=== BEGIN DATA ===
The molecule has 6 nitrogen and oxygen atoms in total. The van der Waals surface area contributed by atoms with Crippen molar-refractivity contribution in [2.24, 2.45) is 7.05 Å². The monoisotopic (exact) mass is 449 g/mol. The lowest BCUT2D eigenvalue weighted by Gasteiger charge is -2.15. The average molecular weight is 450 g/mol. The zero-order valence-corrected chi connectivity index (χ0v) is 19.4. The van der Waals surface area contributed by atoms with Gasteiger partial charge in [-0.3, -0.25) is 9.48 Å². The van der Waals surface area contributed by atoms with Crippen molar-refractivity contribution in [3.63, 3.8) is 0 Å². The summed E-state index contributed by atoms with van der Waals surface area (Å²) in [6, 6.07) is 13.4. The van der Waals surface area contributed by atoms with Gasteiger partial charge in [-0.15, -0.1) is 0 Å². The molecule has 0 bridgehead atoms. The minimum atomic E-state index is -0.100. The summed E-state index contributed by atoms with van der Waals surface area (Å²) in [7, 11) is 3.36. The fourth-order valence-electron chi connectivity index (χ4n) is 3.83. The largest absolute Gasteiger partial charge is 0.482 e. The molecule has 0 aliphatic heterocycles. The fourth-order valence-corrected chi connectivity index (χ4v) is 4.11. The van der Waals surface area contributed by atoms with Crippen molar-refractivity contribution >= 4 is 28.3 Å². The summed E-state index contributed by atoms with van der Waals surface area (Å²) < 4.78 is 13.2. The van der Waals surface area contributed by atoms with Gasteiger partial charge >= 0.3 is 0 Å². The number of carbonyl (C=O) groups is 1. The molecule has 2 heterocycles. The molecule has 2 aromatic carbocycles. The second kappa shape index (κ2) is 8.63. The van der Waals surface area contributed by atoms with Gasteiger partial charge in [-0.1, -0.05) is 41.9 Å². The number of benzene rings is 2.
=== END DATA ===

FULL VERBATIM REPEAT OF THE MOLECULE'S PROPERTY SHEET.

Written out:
The molecule has 6 nitrogen and oxygen atoms in total. The van der Waals surface area contributed by atoms with Crippen molar-refractivity contribution in [2.24, 2.45) is 7.05 Å². The monoisotopic (exact) mass is 449 g/mol. The lowest BCUT2D eigenvalue weighted by Gasteiger charge is -2.15. The average molecular weight is 450 g/mol. The zero-order valence-corrected chi connectivity index (χ0v) is 19.4. The van der Waals surface area contributed by atoms with Gasteiger partial charge in [-0.3, -0.25) is 9.48 Å². The van der Waals surface area contributed by atoms with Crippen molar-refractivity contribution in [3.63, 3.8) is 0 Å². The summed E-state index contributed by atoms with van der Waals surface area (Å²) in [6, 6.07) is 13.4. The van der Waals surface area contributed by atoms with Gasteiger partial charge in [-0.15, -0.1) is 0 Å². The molecule has 0 bridgehead atoms. The minimum atomic E-state index is -0.100. The summed E-state index contributed by atoms with van der Waals surface area (Å²) in [7, 11) is 3.36. The fourth-order valence-electron chi connectivity index (χ4n) is 3.83. The largest absolute Gasteiger partial charge is 0.482 e. The molecule has 0 aliphatic heterocycles. The fourth-order valence-corrected chi connectivity index (χ4v) is 4.11. The van der Waals surface area contributed by atoms with Crippen molar-refractivity contribution >= 4 is 28.3 Å². The summed E-state index contributed by atoms with van der Waals surface area (Å²) < 4.78 is 13.2. The van der Waals surface area contributed by atoms with Gasteiger partial charge >= 0.3 is 0 Å². The number of carbonyl (C=O) groups is 1. The molecule has 2 heterocycles. The molecule has 2 aromatic carbocycles. The second kappa shape index (κ2) is 8.63. The van der Waals surface area contributed by atoms with Gasteiger partial charge in [-0.1, -0.05) is 41.9 Å². The number of benzene rings is 2.